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Nuclear Generators Power NASA Deep Space Probes (Infographic)

For more than 50 years, NASA's robotic deep space probes have carried nuclear batteries provided by the U.S. Department of Energy. Even the crewed Apollo moon landings carried nuclear powered equipment.
For more than 50 years, NASA's robotic deep space probes have carried nuclear batteries provided by the U.S. Department of Energy. Even the crewed Apollo moon landings carried nuclear powered equipment. (Image credit: Karl Tate, SPACE.com Contributor)

For more than 50 years, NASA's robotic deep space probes have carried nuclear batteries provided by the U.S. Department of Energy. Even the crewed Apollo moon landings carried nuclear powered equipment.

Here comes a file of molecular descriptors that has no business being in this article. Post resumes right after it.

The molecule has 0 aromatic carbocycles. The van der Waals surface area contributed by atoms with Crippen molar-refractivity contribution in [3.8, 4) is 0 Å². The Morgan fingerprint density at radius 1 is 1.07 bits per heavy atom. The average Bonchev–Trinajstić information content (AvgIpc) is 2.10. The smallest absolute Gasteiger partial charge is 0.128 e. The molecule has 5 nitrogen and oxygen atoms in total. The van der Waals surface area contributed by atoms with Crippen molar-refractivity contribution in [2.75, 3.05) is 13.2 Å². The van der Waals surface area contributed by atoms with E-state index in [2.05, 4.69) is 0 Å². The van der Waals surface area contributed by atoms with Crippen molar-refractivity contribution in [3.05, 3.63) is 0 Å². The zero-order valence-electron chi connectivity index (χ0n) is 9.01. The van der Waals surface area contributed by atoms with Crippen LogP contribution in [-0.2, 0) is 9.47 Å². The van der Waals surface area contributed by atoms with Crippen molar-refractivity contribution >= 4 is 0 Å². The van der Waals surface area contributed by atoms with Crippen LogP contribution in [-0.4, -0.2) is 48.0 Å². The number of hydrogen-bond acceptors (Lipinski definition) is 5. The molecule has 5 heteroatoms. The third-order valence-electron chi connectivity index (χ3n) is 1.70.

However, the United States' supply of plutonium-238, which fuels these batteries, called radioisotope thermoelectric generators (RTGs), is running low. Experts worry that ambitious planetary science missions in the future may have to be put on hold until more of the radioactive substance is available.

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Karl Tate
Karl Tate

Karl's association with Space.com goes back to 2000, when he was hired to produce interactive Flash graphics. From 2010 to 2016, Karl worked as an infographics specialist across all editorial properties of Purch (formerly known as TechMediaNetwork).  Before joining Space.com, Karl spent 11 years at the New York headquarters of The Associated Press, creating news graphics for use around the world in newspapers and on the web.  He has a degree in graphic design from Louisiana State University and now works as a freelance graphic designer in New York City.